Selling WordPress Themes on ThemeForest: What to Include in the Production Pack

As a WordPress theme author there are many ways you can organize your production theme pack, but ThemeForest reviewers strictly observe theme submission requirements and unwritten recommendations. In this post I will explain how to prepare your production theme demo pack; what you should include, and what you should avoid.

WordPress Theme Submission Requirements

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Feel free to browse the extensive theme submission requirements, but you won’t find descriptions of what exactly you should put in the production pack of your theme. Instead, we’re going to get the information we need from the ThemeForest item upload dashboard.

ThemeForest item upload dashboard

Choose WordPress in the category dropdown; you’ll be taken to an upload UI. Skip the Name & Description panel for now, and turn your attention to the Files panel.

First you’ll be asked for the 80x80px Thumbnail file. This can be PNG or JPG, it is up to you, but I prefer PNG format.

Next up is the Theme Preview image. Here you should be very careful about file sizing and naming. This image will be visible on the product page and in the search results page. Make it exactly 590×300 pixels and name it in the following way: 01_<filename>.jpg. If you want to include more preview images, create them with the same image aspect ratio as the main preview image, make sure your files are a maximum of 900px both in width and height. And the naming should be similar to the first file 02_<filename>.jpg , 03_<filename>.jpg. Your preview files should be added to a separate zip archive file, even if you have only one preview file. Name the preview archive preview.zip.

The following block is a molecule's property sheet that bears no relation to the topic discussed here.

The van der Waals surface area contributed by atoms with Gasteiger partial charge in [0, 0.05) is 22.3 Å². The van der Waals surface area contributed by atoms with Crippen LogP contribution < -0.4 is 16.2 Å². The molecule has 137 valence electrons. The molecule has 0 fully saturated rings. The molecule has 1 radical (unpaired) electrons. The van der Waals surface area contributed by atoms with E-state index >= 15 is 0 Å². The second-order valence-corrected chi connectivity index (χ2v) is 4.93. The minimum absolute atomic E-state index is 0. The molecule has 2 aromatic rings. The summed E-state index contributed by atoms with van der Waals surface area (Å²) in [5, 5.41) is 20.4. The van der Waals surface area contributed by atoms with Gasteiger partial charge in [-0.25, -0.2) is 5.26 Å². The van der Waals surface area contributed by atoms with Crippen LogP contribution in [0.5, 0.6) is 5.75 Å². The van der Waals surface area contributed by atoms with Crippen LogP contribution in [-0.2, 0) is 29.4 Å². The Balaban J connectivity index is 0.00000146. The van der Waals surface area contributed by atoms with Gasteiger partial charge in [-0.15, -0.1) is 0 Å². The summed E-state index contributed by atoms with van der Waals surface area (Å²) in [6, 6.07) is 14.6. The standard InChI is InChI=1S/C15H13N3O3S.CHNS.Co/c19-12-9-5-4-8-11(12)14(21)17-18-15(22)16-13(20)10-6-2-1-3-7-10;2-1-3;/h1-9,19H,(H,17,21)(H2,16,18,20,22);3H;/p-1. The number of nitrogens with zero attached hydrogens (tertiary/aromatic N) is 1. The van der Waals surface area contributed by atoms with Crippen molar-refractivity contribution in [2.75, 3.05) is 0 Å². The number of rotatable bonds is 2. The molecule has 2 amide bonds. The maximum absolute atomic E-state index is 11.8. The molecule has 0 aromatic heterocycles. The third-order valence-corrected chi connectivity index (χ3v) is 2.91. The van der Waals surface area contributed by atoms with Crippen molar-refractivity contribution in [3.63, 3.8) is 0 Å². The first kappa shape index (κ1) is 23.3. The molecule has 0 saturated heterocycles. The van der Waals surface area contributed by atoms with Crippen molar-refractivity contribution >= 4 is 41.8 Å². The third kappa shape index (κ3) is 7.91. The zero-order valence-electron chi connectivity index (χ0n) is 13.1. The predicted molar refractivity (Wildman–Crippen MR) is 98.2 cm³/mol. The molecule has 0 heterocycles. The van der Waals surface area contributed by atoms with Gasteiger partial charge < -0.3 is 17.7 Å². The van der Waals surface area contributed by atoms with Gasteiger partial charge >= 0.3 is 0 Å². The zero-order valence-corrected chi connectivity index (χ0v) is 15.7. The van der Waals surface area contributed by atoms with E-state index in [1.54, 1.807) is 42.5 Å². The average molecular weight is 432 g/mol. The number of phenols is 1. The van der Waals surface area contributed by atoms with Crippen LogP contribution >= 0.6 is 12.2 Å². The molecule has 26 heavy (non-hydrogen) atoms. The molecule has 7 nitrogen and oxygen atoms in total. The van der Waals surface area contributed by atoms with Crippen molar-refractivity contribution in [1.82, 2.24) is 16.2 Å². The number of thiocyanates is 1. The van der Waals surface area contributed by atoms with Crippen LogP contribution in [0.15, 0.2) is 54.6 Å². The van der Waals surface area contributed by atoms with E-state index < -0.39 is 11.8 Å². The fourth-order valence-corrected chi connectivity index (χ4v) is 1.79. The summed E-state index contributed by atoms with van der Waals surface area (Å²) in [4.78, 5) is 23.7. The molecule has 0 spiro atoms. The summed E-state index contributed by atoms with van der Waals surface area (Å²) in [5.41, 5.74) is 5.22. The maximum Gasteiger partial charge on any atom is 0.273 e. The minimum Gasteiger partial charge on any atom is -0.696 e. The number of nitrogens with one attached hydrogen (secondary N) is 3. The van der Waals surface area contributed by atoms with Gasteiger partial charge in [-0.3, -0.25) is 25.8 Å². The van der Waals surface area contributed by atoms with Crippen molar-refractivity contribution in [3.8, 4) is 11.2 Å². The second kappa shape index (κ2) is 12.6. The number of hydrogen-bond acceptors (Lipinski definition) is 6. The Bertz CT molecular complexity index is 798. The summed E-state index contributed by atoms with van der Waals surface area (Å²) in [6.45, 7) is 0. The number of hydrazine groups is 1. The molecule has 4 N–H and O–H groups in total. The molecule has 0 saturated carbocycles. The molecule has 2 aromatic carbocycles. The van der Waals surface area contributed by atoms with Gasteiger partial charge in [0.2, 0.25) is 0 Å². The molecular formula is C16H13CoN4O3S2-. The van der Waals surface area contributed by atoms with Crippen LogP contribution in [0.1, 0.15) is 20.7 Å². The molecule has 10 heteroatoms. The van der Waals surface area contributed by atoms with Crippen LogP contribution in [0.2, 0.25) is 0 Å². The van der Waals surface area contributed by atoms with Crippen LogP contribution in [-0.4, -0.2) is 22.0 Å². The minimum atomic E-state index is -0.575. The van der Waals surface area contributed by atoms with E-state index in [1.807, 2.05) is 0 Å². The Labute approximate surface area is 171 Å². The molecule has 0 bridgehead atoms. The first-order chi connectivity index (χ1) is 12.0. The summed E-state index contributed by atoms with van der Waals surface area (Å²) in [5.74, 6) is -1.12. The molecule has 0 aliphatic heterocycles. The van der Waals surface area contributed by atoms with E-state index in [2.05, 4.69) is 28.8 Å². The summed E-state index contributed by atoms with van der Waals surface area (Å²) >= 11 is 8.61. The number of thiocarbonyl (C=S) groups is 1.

The next section is for Main File(s). Here you should include all the required files for the end user, excluding the thumbnail and preview files.

And the last thing is the uploadable theme zip file itself. This is the file that users can upload to WordPress to start using your theme.

My Personal Approach

Generally, what we’ve covered so far is all you’ll find from official sources on theme production file packing–the rest comes down to best practises and recommendations. I will share my own approach which you’re welcome to extend; suggest your own ideas in the comments.

I use a work folder with all my projects. First I create a separate folder Uploads. If you create multiple product types for multiple platforms (for example, both plugins and themes for WordPress, Joomla, Drupal and so on) create separate folders in the Upload folder for each platform and for each project type, like so

Then create a folder in the Uploads/WordPress/Themes folder with the theme name and _pack prefix, like this themename_pack. Inside that folder create several subfolders folders:

There are a couple more files and folders we’ll include in the themename_pack folder, but for now let’s now look into the folders listed above.

Demos

No matter if your theme has multiple demos or just one demo, you need to include your demo files in your download pack, even if you have a “one-click demo import� feature, or ready-to-use template blocks directly from your theme. There will be situations when users will need a manual demo import.

If your theme has multiple demos, create each demo folder inside the main Demos folder separately. Include all necessary files with each demo. For example, I include:

  • separate XML files: all.xml, posts.xml, pages.xml, and so on.
  • widgets.wie: the widget import file generated with the Widget Importer & Exporter plugin.
  • options.json: the theme option panel settings import file. I use reduxframework to create the theme option panel–if you use any other option panel framework it should have some sort of import/export functionality.
  • slider1/2/3.zip: the slider revolution ZIP file. I use revolution slider to create slides for my themes, so I include all the sliders that I created with the theme in the demos.

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